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H3 Trainee Visa for the United States – An option if you are inside or outside the US!

Posted on 11 Feb'10 in Canada and US Immigration

A foreign national may be temporarily admitted to the United States on an H3 visa (or change status from some other visa such as J1 while in the United States) if he or she has a residence in a foreign country which he or she has no intention of abandoning and who is coming temporarily to the United States as a trainee, in a training program that is not designed primarily to provide productive employment. The alien is allowed to bring with him or her, their spouse and minor children if they are accompanying him/her or following to join him/her.

The employer must file a petition for review of the training and for determination of the alien’s eligibility for classification as a H3 trainee, before the alien may apply for a visa or seek admission to the United States (if he/she is applying from outside United States).

The H–3 trainee is a non-immigrant who seeks to enter the United States at the invitation of an organization or individual for the purpose of receiving training in any field of endeavour, such as agriculture, commerce, communications, finance, government, transportation, or the professions, as well as training in a purely industrial establishment with some exceptions.

The employer is required to demonstrate that the proposed training is not available in the alien’s own country; the alien will not be placed in a position which is in the normal operation of the business and in which citizens and resident workers are regularly employed; the alien will not engage in productive employment unless such employment is incidental and necessary to the training; and the training will benefit the alien in pursuing a career outside the United States.

Each petition for a trainee must include a statement which describes the type of training and supervision to be given, the structure of the training program, set forth the proportion of time that will be devoted to productive employment, show the number of hours that will be spent, respectively, in classroom instruction and in on-the-job training, describe the career abroad for which the training will prepare the alien, indicate the reasons why such training cannot be obtained in the alien’s country and why it is necessary for the alien to be trained in the United States, and indicate the source of any remuneration received by the trainee and any benefit which will accrue to the employer for providing the training.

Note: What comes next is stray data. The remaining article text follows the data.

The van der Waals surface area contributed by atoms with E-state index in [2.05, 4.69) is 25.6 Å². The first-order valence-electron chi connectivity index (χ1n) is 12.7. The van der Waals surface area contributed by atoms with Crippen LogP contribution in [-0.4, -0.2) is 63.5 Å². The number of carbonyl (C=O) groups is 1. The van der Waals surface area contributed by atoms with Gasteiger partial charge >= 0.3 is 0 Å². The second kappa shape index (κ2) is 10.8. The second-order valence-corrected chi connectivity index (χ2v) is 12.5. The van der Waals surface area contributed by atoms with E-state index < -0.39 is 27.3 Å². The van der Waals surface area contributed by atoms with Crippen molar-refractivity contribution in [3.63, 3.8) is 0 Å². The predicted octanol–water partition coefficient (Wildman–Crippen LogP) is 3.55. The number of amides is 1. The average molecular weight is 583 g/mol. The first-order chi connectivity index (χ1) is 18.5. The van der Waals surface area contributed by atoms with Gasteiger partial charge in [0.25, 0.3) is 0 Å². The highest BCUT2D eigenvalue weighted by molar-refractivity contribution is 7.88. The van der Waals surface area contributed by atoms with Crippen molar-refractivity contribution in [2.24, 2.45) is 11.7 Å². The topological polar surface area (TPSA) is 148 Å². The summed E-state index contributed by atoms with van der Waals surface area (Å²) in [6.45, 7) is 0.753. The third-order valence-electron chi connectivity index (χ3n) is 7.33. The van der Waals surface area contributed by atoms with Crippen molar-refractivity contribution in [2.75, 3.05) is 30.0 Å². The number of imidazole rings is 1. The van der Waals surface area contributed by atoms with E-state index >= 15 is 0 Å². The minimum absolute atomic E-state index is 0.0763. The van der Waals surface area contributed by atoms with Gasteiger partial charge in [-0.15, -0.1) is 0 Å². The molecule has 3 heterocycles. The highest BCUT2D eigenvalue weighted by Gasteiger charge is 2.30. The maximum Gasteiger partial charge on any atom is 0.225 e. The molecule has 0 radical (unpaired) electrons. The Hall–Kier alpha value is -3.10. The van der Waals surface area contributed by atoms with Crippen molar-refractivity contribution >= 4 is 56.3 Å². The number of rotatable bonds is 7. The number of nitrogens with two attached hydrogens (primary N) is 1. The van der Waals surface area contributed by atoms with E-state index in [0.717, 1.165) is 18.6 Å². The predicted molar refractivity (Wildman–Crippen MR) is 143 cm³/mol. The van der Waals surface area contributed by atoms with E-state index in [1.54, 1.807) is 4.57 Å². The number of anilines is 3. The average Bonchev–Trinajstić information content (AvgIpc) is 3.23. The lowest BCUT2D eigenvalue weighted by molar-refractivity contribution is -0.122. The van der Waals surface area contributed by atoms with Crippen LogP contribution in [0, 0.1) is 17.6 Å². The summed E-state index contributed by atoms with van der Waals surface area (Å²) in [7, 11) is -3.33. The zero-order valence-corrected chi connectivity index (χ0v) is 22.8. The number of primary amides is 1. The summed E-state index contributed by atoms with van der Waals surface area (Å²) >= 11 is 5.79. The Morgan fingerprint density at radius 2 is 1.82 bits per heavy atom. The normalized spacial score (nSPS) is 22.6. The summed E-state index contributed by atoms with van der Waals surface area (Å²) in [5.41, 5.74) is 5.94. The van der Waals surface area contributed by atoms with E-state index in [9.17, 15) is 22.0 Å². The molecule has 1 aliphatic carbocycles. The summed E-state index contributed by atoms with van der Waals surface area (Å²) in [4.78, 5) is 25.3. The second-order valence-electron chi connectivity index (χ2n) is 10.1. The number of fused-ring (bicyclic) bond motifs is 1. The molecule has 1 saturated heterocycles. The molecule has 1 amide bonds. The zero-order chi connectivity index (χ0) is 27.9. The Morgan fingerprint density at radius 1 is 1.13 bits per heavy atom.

A training program may not be approved which deals in generalities with no fixed schedule, objectives, or means of evaluation. Programs also may not be approved if they are incompatible with the nature of the employer’s business or enterprise, are on behalf of a alien who already possesses substantial training and expertise in the proposed field of training, are in a field in which it is unlikely that the knowledge or skill will be used outside the United States, will result in productive employment beyond that which is incidental and necessary to the training, are designed to recruit and train aliens for the ultimate staffing of domestic operations in the United States, does not establish that the employer has the physical plant and sufficiently trained manpower to provide the training specified, or is designed to extend the total allowable period of practical training previously authorized a non-immigrant student.

The petition may not be filed or approved earlier than 6 months before the date of actual need for the alien’s training. An approved petition for an alien trainee shall be valid for a period of up to two years.

An H–3 alien trainee who has spent 24 months in the United States may not seek extension, change status, or be readmitted to the United States under either an H or L visa unless the alien has resided and been physically present outside the United States for the immediate prior 6 months. There could be exceptions.

An extension of stay may be authorized for the length of the training program for a total period of stay as H–3 trainees are not to exceed two years, or for a total period of stay as a participant in a special education training program not to exceed 18 months.

Frequently Asked Question

Q: Can I transfer from J1 visa (J1 intern or J1 trainee) to H3 visa while in United States?
A: Yes you may transfer from a J1 visa to H3 visa if your host company or some other employer is willing to sponsor you for the training at their location. You could get an extension of 2 years. This would mean that you could apply for change of status from J1 to H3. There are several conditions and exceptions to be kept under consideration though.

Disclaimer: The above article is not a legal opinion as every case is different and is only for general awareness. Please contact us for specific questions and legal advise.

Contact Mann Law

Disclaimer: The above article is not a legal opinion as every case is different and is only for general awareness. Please contact us for specific questions and legal advise.